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Deltares is an independent research center employing more than 800 people between its headquarter in Delft and the offices and labs in Utrecht. In just a few years it has become a global leader in water management and in the prevention of the flooding and sinking risk, through the employment of innovative and nature-based solutions. Currently, the center offers advice and exports its know-how (also in relation to land and underground management) throughout the world, with a specific focus on critical areas, such as the rivers delta, coastal areas and riverbanks.
As part of its learning and coordination activities on fighting the effects of climate change, Deltares is part to several research programmes with worldwide universities, while also advocating projects involving both the academic world and other independent research centers. Its objective is to promote innovation on all levels and to create a virtuous contamination between old and new technologies to safeguard territories and peoples, particularly those in developing or risky areas, such as South America, Asia, Indonesia and the Pacific islands.
The major research and testing facilities of Deltares are located in Delft. A big pavilion hosts its 3 most important simulators: the Atlantic Basin, able to recreate waves and streams, the Delta Basins, equipped with the multidirectional wave generators able to produce random or regular waves with a variable height and, finally, the Pacific Basin similar, which uses the generation of artificial waves to observe the impact of them on coastal structures, such as dams, breakwaters and offshore structures.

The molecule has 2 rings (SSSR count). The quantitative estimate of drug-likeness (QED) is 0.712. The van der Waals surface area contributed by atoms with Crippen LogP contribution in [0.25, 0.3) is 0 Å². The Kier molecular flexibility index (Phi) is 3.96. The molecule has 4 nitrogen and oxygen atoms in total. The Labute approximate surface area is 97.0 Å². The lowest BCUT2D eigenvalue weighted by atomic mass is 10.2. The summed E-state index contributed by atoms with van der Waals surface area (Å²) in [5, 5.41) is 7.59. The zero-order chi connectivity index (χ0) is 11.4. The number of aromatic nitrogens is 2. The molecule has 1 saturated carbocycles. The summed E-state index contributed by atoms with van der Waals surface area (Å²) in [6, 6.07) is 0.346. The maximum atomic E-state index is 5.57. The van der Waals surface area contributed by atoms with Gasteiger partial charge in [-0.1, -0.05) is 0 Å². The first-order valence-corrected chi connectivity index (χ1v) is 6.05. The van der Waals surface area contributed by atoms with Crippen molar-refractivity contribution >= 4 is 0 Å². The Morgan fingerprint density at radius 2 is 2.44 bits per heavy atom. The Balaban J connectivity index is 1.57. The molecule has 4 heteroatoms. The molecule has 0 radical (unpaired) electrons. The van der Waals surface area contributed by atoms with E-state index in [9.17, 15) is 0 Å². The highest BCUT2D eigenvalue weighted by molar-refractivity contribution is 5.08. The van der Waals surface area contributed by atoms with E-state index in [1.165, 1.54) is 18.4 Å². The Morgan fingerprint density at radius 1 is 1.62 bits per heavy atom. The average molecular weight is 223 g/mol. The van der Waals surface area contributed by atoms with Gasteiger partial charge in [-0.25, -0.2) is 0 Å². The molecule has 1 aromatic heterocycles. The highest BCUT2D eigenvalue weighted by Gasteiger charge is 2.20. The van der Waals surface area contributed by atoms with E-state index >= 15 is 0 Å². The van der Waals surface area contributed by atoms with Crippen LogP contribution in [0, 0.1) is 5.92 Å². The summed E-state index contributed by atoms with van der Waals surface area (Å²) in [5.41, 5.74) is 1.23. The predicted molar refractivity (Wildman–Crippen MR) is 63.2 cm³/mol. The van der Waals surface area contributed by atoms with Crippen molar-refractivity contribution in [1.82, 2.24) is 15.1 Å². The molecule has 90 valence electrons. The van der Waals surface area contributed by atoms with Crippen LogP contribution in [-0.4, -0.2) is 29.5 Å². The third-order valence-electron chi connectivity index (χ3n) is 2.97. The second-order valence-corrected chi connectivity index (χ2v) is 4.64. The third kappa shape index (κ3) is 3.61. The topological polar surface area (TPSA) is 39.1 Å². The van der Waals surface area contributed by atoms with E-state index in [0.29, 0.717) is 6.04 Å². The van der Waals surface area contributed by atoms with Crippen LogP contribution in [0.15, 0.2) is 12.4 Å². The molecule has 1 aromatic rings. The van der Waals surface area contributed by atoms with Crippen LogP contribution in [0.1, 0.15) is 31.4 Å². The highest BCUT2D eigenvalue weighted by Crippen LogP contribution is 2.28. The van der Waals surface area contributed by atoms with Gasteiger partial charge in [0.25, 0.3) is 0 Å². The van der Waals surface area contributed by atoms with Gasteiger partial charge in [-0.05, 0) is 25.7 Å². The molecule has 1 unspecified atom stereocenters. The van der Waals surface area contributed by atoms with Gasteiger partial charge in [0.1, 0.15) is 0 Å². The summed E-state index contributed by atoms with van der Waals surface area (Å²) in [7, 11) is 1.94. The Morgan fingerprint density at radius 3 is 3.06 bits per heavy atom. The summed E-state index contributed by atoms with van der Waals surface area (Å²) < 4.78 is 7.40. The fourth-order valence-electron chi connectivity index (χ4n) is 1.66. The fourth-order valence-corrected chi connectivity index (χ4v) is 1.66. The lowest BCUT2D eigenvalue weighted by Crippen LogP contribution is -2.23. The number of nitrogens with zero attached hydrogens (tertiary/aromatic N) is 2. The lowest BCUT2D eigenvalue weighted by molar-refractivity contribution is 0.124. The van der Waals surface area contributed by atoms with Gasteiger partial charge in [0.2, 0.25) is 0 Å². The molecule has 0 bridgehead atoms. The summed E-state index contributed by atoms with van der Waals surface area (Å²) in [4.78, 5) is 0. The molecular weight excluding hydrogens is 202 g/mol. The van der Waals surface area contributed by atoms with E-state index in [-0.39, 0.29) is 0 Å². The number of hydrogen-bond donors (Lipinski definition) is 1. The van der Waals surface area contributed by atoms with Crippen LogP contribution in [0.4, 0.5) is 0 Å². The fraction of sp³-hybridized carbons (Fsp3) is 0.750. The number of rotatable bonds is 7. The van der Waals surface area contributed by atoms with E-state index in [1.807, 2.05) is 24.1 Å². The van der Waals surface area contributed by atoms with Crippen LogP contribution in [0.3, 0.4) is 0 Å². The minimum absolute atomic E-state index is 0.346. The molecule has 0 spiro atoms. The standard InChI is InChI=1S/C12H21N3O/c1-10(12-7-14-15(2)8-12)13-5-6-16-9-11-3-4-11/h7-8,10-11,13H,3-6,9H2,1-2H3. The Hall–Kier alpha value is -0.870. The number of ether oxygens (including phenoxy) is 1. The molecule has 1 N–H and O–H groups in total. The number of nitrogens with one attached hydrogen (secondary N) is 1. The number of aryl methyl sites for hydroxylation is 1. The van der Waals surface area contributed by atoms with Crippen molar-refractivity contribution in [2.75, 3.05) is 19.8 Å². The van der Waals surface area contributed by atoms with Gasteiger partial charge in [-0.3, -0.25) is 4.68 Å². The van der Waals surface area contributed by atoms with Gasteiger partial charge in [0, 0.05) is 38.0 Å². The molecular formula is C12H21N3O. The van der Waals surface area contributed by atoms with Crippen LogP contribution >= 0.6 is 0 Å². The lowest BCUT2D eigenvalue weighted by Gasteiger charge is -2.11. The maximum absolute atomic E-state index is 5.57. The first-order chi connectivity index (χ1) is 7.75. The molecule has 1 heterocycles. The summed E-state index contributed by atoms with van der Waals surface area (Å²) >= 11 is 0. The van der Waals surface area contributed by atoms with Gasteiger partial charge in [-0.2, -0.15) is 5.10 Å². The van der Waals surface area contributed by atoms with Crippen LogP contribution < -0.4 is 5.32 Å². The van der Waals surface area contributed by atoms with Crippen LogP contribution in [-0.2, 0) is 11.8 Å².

Outside the pavilion, the Delta Flume allows instead the generation of narrow but potentially high waves (up to 4.5 meters) on a 300 meters corridor. Its aim is testing the impact of these on delicate, high sea infrastructures, such as wind turbines, offshore oil platforms and submarine cables.
Waste water (Process industry), Ground water (Consultancy of equipment and products, Drainage, Laboratories en Purification), Surface water (Consultancy of equipment and products, Transport, Chemical analysis, Equipment, Sludge, Treatment en Laboratories), Process water (Consultancy of equipment and products en Process industry), Sewerage (Consultancy of equipment and products en Maintenance and after sale care), Organizations (Knowledge institutes), Business Information (Internet en Trade magazines) en Infrastructure (Consultancy)
By confronting the satellite pictures of the Delfland, before and after 2011, a major difference will stand out: an artificial, sand peninsula that was not there before. It is San Motor, a major project carried out by Ecoshape consortium and numerous scientists and academics, with a coastal management purpose: face the progressive disappearance of the delicate and rare dunes ecosystem.
Beach nourishment (a worldwide practice, usually operated every 5 years) is often more harmful than beneficial: it is extremely invasive considering that nature has a slow pace of adaptation, especially when it comes to anthropogenic activities. Therefore, in the Netherlands, it was decided to do it but once, in 2011, yet with a quantity ten times bigger than usual, 21.5 billion cubic metres, to be dispersed by the action of wind and sea along the coastline.
The effects of such intervention on the environment are yet unclear, if it will foster biodiversity and tourism, or not. Even if only time will tell, the results are encouraging today, according to researchers: the Sand Motor sands have stick along over 5km of coastline, 1 million cubic metres travelled south and 1.5 million to the north, whereas dunes are not growing as fast as predicted. But in the meanwhile, the number of plants growing in the area and their extension increases: Ammophila and Elumus farctus are rather common, but not the Eryngium Martimum – a very rare plant, endangered to the limit of extinction according to the International Union for Conservation of Nature.
Many other animals have shown up at Sand Motor: over 50 species of birds have been observed among the dunes, among which Common Gulls, Great Cormorant, Gruiforms and Storcks.
The evolution of Sand Motor is constantly monitored by researchers thanks to the satellite TerraSAR. The experiment shall last 20 years, and in 2021 more recent data will be released.